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The Forum > Article Comments > Fiscal stimulus: handouts v cuts > Comments

Fiscal stimulus: handouts v cuts : Comments

By Saul Eslake, published 3/3/2009

Fiscal policy must play a larger role in dealing with the current economic downturn.

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As interest rates are lowered, the government will have to pay out more to self-funded retirees and part pensioners. In December 2008, 5,000 people per week Ė double the normal Ė were already applying for pensions because of the economic downturn that has hit superannuation and investment funds.

Lowering interest rates is OK for spendthrifts and the 25% of Australians with mortgages, but there are actually a lot more people out there depending on reasonable interests rates to survive and keep themselves free of government handouts (i.e. taxpayer handouts).

The call for and the crowing about lower interest rates when they occur is stupid.

As for using fiscal policy to get us out of trouble, just look what happened when Japan decided on that course: it still hasnít recovered from itís the 1990ís crash, whereas other countries have. And what about the US, drawing out its recovery until after WW2, while Australia and the UK were beating the Depression in 1933, and recovering in 1938, thanks to balanced budgets and cuts in spending.

Government spending and going into deficit as Ruddy Labor intends will not work. Tax cuts to get the market working, a balanced budget and cost cutting, except for some large and needed infrastructure works, is the only way to go.
Posted by Leigh, Tuesday, 3 March 2009 9:31:39 AM
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I must agree with much of what Leigh says. I am sure that the reason that the media cheers at each reduction in interest rates (have you EVER seen the media suggest that rates be raised?) reflects more about the personal attitude of journalists as a group to debt than any intelligent appraisal of the economic situation.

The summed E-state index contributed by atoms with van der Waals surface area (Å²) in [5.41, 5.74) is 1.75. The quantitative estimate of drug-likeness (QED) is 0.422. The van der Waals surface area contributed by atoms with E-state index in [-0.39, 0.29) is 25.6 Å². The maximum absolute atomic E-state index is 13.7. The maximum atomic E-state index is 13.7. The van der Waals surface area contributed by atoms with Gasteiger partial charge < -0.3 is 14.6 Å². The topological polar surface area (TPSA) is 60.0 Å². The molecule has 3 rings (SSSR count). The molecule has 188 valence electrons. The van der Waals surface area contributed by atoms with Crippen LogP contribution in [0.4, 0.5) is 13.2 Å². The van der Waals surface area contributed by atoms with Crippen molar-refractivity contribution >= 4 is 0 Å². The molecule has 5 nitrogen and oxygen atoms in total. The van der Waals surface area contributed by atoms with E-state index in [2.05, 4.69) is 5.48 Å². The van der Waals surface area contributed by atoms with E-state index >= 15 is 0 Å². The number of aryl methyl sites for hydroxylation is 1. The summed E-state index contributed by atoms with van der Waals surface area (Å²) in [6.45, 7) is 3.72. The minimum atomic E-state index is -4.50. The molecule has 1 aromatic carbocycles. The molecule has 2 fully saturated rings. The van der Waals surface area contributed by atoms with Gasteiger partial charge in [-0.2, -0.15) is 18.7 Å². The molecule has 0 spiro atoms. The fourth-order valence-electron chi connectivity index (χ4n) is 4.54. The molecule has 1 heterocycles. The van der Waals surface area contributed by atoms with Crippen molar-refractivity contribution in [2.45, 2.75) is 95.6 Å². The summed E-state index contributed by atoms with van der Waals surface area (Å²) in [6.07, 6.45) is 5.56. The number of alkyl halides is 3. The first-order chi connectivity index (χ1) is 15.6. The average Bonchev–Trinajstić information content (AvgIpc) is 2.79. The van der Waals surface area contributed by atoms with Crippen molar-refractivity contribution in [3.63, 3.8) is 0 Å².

My view is that the lowering of interest rates will not achieve any worthwhile benefit to the economy, as the borrowers will use the drop to reduce their debt, and the retirees who have lost out will cut their spending to the bone. When it is remembered that there are on average 25 savers to each borrower, it is obvious that there will be no stimulation.

I have no problem with government spending at this time, but believe it should be done out of current income, not borrowing. With Pakistan about to fall to the Taliban (who will acquire 16 atomic bombs), and the likelihood that Iran will have their own bomb soon, the prospects for nuclear war in the Middle East have never been greater. The one thing we can say about such a war is that there won't be any oil. The government should respond to this by greatly increasing the tax on petrol and LPG gas, to get us used to using less. Public transport fares could then be trebled, as most people would be unable to afford to drive to work and would have to pay the higher rates, which could then be spent on infrastructure. All this would result in a marked reduction in the standard of living, but that is inevitable anyway.